### Summarizing the Mathematical Relationships

This information is summarized in the table below.

For standing wave patterns, there is a clear mathematical relationship between the length of a string and the wavelength of the wave that creates the pattern. The mathematical relationship simply emerges from the inspection of the pattern and the understanding that each loop in the pattern is equivalent to one-half of a wavelength. The general equation that describes this length-wavelength relationship for any harmonic is:

1. Suppose that a string is 1.2 meters long and vibrates in the first, second and third harmonic standing wave patterns. Determine the wavelength of the waves for each of the three patterns.

For the first harmonic, the length of the string is equivalent to one-half of a wavelength. If the string is 1.2 meters long, then one-half of a wavelength is 1.2 meters long. The full wavelength is 2.4 meters long.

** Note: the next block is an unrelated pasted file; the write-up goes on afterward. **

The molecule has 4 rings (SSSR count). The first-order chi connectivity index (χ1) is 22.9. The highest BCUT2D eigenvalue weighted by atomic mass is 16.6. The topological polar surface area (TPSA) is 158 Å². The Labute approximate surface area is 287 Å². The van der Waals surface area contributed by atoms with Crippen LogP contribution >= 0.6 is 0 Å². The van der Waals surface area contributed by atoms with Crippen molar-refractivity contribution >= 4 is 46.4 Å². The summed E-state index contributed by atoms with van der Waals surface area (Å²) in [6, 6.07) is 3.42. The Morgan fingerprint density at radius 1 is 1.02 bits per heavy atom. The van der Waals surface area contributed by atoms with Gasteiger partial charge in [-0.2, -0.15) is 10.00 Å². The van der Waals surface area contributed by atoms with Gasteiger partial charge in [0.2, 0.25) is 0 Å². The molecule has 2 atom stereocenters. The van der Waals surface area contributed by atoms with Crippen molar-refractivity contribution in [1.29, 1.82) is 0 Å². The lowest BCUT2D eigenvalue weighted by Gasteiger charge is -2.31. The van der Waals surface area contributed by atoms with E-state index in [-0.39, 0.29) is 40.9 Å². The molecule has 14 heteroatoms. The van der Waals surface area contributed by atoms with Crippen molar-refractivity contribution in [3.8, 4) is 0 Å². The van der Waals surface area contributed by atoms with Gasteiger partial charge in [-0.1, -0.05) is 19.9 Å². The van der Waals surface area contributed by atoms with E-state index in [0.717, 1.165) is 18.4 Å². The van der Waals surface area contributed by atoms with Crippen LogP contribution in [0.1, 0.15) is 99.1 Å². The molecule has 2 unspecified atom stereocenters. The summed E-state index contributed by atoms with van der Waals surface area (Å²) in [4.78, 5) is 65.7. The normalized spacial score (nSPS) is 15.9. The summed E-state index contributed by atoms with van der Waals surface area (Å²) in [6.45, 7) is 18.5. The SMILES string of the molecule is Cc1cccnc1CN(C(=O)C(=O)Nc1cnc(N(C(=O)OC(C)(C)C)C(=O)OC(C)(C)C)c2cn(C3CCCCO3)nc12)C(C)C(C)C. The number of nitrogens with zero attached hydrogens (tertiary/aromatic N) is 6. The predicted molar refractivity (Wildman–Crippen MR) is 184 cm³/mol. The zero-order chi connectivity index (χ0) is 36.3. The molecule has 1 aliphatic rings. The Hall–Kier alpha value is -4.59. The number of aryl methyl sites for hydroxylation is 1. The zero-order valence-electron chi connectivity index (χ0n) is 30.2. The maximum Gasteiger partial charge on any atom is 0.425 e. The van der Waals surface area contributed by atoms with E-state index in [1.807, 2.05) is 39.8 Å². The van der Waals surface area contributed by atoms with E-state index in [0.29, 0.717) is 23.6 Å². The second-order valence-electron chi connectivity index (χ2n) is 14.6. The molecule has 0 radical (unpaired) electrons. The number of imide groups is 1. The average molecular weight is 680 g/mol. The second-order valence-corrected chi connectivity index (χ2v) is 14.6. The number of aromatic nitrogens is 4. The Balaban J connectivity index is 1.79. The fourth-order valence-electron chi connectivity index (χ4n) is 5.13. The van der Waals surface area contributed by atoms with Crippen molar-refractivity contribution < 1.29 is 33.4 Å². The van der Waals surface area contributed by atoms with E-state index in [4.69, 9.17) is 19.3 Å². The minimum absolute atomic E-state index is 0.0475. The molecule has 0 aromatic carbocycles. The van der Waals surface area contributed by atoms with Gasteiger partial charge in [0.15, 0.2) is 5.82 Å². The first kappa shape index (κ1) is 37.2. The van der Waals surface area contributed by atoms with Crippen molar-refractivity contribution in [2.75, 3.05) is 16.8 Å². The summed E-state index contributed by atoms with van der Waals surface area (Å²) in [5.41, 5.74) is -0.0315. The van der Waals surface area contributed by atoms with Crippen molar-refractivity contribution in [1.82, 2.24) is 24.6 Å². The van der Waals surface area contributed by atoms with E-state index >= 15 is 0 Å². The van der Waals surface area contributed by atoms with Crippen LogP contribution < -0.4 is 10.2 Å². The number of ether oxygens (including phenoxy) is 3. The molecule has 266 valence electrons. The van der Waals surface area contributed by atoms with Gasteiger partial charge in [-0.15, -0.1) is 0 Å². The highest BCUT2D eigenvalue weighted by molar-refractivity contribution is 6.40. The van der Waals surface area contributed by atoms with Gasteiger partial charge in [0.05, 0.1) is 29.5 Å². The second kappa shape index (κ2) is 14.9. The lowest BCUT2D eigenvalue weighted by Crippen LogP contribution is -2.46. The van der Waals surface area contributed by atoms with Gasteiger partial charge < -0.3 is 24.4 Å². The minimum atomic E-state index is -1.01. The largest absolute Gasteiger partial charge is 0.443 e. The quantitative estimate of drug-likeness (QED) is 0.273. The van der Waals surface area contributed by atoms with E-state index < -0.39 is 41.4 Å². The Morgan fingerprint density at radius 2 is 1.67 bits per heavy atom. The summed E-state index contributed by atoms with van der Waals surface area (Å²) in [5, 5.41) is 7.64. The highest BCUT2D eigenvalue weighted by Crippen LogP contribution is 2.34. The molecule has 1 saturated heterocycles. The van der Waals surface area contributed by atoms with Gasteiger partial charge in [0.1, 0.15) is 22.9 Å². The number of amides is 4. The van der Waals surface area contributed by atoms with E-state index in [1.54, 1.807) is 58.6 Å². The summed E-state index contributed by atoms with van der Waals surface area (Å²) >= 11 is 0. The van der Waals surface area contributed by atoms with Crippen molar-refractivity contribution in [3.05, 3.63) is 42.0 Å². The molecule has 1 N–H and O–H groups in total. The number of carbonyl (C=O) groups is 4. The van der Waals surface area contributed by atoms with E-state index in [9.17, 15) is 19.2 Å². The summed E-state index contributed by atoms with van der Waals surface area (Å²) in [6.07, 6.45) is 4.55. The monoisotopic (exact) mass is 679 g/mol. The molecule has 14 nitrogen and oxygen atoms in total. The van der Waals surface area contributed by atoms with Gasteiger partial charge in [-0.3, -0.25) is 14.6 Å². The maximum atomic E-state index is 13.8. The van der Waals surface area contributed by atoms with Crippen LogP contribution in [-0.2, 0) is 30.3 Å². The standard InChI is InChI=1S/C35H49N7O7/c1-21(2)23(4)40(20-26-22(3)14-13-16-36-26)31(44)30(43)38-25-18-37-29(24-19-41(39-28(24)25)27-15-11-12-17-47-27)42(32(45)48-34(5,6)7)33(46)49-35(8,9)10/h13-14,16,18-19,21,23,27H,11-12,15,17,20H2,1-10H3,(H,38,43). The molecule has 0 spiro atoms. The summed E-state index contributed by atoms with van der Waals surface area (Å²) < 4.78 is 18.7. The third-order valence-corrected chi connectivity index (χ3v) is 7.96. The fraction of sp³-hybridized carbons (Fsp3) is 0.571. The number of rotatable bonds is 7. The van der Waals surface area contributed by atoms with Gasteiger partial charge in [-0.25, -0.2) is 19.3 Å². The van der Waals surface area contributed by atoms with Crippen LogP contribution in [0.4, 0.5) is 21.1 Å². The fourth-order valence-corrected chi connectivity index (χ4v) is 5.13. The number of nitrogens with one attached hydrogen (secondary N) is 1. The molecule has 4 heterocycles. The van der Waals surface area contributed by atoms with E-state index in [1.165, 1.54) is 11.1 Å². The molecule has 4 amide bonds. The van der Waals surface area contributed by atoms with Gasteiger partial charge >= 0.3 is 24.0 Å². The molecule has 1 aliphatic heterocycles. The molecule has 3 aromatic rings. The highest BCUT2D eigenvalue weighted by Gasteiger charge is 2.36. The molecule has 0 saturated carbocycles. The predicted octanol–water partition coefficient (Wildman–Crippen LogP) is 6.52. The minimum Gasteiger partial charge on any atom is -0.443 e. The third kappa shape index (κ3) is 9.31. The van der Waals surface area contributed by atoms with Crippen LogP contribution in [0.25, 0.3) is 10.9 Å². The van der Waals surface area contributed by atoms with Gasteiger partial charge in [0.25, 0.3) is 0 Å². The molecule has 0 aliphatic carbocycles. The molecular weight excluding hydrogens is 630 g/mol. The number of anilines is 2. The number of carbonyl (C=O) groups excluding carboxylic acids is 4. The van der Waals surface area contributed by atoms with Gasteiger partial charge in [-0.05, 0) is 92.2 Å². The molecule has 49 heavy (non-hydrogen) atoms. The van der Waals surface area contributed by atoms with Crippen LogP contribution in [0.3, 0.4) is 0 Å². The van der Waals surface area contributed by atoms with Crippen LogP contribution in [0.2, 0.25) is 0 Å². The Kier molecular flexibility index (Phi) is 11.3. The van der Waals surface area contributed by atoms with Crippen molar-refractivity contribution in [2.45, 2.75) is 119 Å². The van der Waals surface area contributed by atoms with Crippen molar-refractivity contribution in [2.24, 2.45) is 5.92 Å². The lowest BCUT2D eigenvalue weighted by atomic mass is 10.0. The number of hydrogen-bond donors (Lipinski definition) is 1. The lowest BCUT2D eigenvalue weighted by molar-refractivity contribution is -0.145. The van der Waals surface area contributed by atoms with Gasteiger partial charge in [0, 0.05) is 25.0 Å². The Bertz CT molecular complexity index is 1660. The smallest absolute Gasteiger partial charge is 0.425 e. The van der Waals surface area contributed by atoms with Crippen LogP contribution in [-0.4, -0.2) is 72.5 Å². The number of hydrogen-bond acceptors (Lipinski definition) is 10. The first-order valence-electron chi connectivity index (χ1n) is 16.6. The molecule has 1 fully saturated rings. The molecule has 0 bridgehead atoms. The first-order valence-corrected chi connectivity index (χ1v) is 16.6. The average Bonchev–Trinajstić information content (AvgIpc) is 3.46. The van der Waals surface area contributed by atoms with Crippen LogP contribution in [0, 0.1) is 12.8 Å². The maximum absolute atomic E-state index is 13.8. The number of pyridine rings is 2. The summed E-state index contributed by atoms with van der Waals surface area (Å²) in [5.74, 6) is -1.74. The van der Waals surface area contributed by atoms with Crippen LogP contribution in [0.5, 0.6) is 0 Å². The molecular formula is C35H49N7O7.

For the second harmonic, the length of the string is equivalent to a full wavelength. If the string is 1.2 meters long, then the wavelength is 1.2 meters long.

For the third harmonic, the length of the string is equivalent to three-halves of a wavelength. If the string is 1.2 meters long, then 1.5 wavelengths is 1.2 meters long. A single wavelength is less than 1.2 meters; it can be found by dividing 1.2 meters by 1.5. The wavelength of the third harmonic is 0.8 meters.

2. The string at the right is 1.5 meters long and is vibrating as the first harmonic. The string vibrates up and down with 33 complete vibrational cycles in 10 seconds. Determine the frequency, period, wavelength and speed for this wave.

Given: L = 1.5 m

33 cycles in 10 seconds

The frequency refers to how often a point on the medium undergoes back-and-forth vibrations; it is measured as the number of cycles per unit of time. In this case, it is